VALLEJO – Vallejo school board Trustee Ralph “Tony” Gross secured his spot on the November ballot on the final day to submit candidacy paperwork, setting up one of the more unusual situations in Vallejo this election season as he and fellow trustee John Fox will vie to represent the newly created Trustee Area 5.
Gross, who was first elected to the school board in 2018, told the Vallejo Sun that he is seeking a second term “to continue to improve the city’s public education system.”
“I bring a depth of experience, belief, and commitment to providing a more robust and relevant educational experience for our students.” Gross added.
Gross and Fox, who was also elected to the school board in 2018, are also challenged by Ajit S. Bhandal, who is listed on the ballot as a naturopathic practitioner. Bhandal has not responded to questions from the Vallejo Sun about his campaign.
District 5 encompasses Southeast Vallejo, including the Glen Cove neighborhood.
Gross said that if re-elected, his top goals include ensuring the board “oversees the successful management of funding to maintain the District financial stability.”
Gross said he wants to collaborate with district faculty and staff to develop “innovative learning systems,” to ensure that students have the tools to succeed academically. Gross also said he wants to “foster a healthy culture and community in which all VCUSD employees’ values and goals are addressed.”
Gross is a retired educator who served as the first principal of Jesse Bethel High School which opened in 1998.
One issue affecting the district has been declining student enrollment. Gross says he supports a new strategic plan which would outline ideas on how to improve student enrollment.
“Key factors to improving the district’s perception and student achievement levels include providing a relevant educational experience to our diverse student population through updated curriculum, student leadership opportunities, as well community engagement,” Gross said.
“This work will require us to re-imagine our public school system in a post-pandemic landscape, where we have to address the quality of our workforce which includes staffing shortages that impact the classroom through cultivating the pipeline to education,” he added.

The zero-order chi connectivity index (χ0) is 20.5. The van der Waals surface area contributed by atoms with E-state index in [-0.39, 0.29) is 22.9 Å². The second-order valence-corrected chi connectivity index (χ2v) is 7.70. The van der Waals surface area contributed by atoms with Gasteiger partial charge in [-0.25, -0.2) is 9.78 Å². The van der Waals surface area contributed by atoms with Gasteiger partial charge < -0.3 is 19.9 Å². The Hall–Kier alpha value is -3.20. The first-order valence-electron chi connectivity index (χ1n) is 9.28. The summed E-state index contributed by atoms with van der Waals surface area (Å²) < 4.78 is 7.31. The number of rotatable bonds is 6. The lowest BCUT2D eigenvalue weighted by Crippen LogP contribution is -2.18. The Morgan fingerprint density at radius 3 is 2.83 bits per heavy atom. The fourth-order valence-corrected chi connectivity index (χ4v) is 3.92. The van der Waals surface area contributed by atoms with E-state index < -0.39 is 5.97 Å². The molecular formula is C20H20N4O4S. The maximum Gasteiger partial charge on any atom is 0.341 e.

Gross said the increase in student enrollment would also include developing “key partnerships with higher education institutions, providing competitive salaries, providing professional development opportunities, as well as growing our own through education pathways.”
Gross also addressed Griffin Technology Academies (GTA), a charter school network which the school board voted on April 28 to begin the process of revoking its charter. The district alleged that GTA mismanaged finances, allowed mold to flourish inside schools, and violated state open meeting law.
“I support the efficient management of any and all educational institutions,” Gross said when asked if he believed GTA’s charter status should be revoked. “If improvements are necessary for an institution to remain accredited, then those needs must be immediately addressed. I believe we owe it to all our students to provide them with the best educational experience possible.”
Last month, the school board approved a tolling agreement — or a negotiated deadline agreement — pausing the charter revocation process for the next 60 days as both sides work out a “last chance agreement” to keep the schools open.
When asked about his opinion on charter schools, Gross said charters were initially developed to serve as schools of innovation to support public schools.
“The intent of charter schools was not to replace public schools, but to complement them by implementing strategies and learning technologies on a smaller scale, with the intent for the proven strategies to be scaled up within the larger public school system,” Gross said. “Politicians have re-shaped and redefined the focus of Charter schools, allowing them to no longer serve a supporting role in education, but instead to compete with public schools, limiting students' access to quality education.”
The upcoming November election will be the second to feature local area elections, which requires trustees to live in the area they represent. The Vallejo school board moved from city-wide elections to local trustee areas in November 2019.
Christy Gardner defeated two challengers in November 2020 to represent trustee area 2, which includes a portion of North Vallejo. Gardner was appointed to the board in 2019 after the resignation of Trustee Marianne Kearney-Brown. Also during the November 2020 election, Latyna Young defeated incumbent trustee Robert Lawson to represent trustee area 4, which spans north central Vallejo.
Gross said that he has “fostered great relationships with many community members and activists,” during his 33 years in Vallejo.
“Through it all my love for VCUSD and the City of Vallejo has never faltered,” Gross said. “I will bring stability and pride back to our community. Our kids deserve it!”
Those seeking more information about Gross’ campaign can visit his campaign’s website.
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THE VALLEJO SUN NEWSLETTER
Investigative reporting, regular updates, events and more
- Election 2022
- Tony Gross
- Vallejo school board
- Ajit S. Bhandal
- Jesse Bethel High School
- Griffin Technology Academies
- Latyna Young
- Christy Gardner
- Vallejo City Unified School District
John Glidden worked as a journalist covering the city of Vallejo for more than 10 years. He left journalism in 2023 and currently works in the office of Solano County Supervisor Monica Brown.
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